Sponsored feature: Yikilmis Filmproduktion GbR
Pink Rabbit is a new fantasy horror film written and directed by Zetkin Yikilmis.
Martha’s daily trip from work to home and her young son becomes a nightmare as a figure dressed like a Pink Rabbit crosses her path. The Pink Rabbit character — played by professional wrestler Roland Ionas Bialke — forces her into three bloody quests, through three different time periods. Can Martha win these challenges and keep her promise to put her son to bed?
Pink Rabbit is a violent ride through time and space in which Martha is not just competing against vicious rivals, but is also confronted with her inner fears and insecurities as a mother.
A Q&A with director Zetkin Yikilmis
Congratulations on the release of your new fantasy horror film Pink Rabbit! How did you come up with the concept for the film, and more specifically the idea of a villain dressed as a pink rabbit?
Thank you! Well, being separated from my son while shooting Planet Zee my last feature film brought up some fears in me. I started dealing with social standards enforced upon women and motherhood. For how I saw this story, I was looking to find a villain reflecting a feminine side. Also, I was thinking about Alice in Wonderland, while writing. Roland Ionas Bialke who plays the Pink Rabbit is a professional wrestler. We worked together for 5 years so I knew he would support me by playing the villain. He is a massive guy and putting him into a pink jumpsuit was something I pictured in my mind and I really wanted to bring that image on screen.
In Pink Rabbit there are so many references and Easter eggs, from modern films like It, Donnie Darko and Fight Club to films by Takashi Miike.
You’re a fan of old-school exploitation films, and you can tell by watching Pink Rabbit how inspired you are by this genre. Are there any specific films you took references from while working on this project?
I am really in love with the aesthetic and overall vibe of Giallo, Mario Bava and Dario Argento; they are some of my biggest influences. In Pink Rabbit there are so many references and Easter eggs, from modern films like It, Donnie Darko and Fight Club to films by Takashi Miike (especially storytelling-wise as I am a big fan of Asian cinema – absolutely a fan-girl!). The handmade set design and props, with the setting of the lights and using specific colors in the different locations, I tried to give it a bit of a 60s – 70s vibe.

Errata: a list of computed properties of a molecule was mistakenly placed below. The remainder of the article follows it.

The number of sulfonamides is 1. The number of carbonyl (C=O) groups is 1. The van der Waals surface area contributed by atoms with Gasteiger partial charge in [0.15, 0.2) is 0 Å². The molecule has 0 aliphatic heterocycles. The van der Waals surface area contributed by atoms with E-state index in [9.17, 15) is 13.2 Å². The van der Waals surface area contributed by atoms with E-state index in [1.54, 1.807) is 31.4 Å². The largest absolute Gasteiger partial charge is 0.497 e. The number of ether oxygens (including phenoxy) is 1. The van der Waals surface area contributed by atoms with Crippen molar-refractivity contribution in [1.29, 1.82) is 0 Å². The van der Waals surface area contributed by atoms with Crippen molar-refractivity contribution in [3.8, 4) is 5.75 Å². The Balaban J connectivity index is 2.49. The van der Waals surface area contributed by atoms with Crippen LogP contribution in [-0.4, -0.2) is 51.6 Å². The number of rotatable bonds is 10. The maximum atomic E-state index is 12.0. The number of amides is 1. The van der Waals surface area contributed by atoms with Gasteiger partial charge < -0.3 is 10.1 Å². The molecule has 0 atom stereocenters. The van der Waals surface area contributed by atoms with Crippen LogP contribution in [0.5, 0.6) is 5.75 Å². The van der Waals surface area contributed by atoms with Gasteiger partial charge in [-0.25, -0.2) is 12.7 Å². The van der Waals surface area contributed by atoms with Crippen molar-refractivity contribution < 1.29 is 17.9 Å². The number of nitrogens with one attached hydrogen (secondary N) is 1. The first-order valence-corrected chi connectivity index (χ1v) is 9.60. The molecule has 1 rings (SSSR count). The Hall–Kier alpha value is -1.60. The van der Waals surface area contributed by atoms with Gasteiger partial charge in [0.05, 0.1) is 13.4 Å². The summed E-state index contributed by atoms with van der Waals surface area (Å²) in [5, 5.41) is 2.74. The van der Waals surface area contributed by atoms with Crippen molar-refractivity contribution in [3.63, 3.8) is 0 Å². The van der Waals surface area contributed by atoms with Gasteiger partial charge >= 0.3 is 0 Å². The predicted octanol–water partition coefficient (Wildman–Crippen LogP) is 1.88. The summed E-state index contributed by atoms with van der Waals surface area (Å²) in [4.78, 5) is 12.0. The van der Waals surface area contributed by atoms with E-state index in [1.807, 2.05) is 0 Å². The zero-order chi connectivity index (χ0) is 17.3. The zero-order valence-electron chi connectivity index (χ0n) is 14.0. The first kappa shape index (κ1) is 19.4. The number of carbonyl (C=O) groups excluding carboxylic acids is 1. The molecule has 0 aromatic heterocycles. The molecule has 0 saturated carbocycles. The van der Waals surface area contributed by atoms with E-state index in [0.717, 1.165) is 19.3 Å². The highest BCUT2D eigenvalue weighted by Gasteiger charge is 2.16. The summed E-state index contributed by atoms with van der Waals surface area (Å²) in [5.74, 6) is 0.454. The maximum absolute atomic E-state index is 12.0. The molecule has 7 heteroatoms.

You made the film with a skeleton crew of just you and your husband and a small budget. What was your biggest challenge during the filmmaking process? Any tips for other indie filmmakers?
To be honest the whole process is a challenge when you shoot with a two-person crew. We went through trash dumps to find things we could use as props or set decorations. Building up the set was a ton of work, but I also love this part of the process. My husband Dominic did a great job of managing the camera work and sound all at once. I do the planning of every shot and prepare a shot list. I have every picture planned before shooting. Sometimes it’s hard for him to do exactly what I want alone – and I can be a beast when things don’t work. But he is awesome and did an amazing job here. My tips for other filmmakers: just do it! People will come and tell you it’s impossible, but it isn’t when you work hard.
What are the key themes you hope people will take away from watching Pink Rabbit?
Pink Rabbit, for me, is the fight of a woman against old-social stands enforced on her. It’s about the pressure of being a worker and a mother in a capitalist society. But this is just my view, the audience can interpret it differently. I hope people just enjoy the movie and find something to identify with on their own.
You wear so many different hats during the filmmaking process, from acting and directing, to production design and costumes. How did you manage to balance everything so well while bringing your vision to life?
For me it was hard to act and direct at the same time – especially with the physical work – it was not easy. I pulled focus for myself while acting or I helped my husband operate the camera when I was not in the frame. I love working behind the camera so in my next feature I won’t act and concentrate on that. It is a lot of hard work and you need the discipline to keep going, but with a lot of passion, love, and a little bit of self-enslavement I dealt with it.
It’s encouraging to see more female filmmakers working in the horror genre. How did you first get into the horror community and what are you hoping to see more of when it comes to women in this industry?
I got into filmmaking as an assistant director when I worked as a camera assistant. When I met my husband on the set of a student project, we fell in love and decided to do our own projects. As horror is my mutual love and an irreplaceable part of my life, there was no other possibility than doing horror films – and boom, just like that I was a part of the horror community.
When it comes to women in film I can say it is very hard for women on set. I have been in different productions, in different positions and I have to say I have personally experienced things happening to women on set that are very toxic and frightening.
I think women have to be strong and believe in themselves! Harassment and disrespect are unprofessional behaviors we may experience at times, but holding it together and speaking up for yourself is very important. Don’t let anyone stop you from doing what you love. There are so many creative, intelligent and talented women out there and I really want to encourage them to do what they love and feel good with, no matter what people do or say to stop them. Just don’t give up!
Pink Rabbit was released through Gravitas Ventures on September 13th. For more information and to find out where to watch the full film, visit pink-rabbit.movie.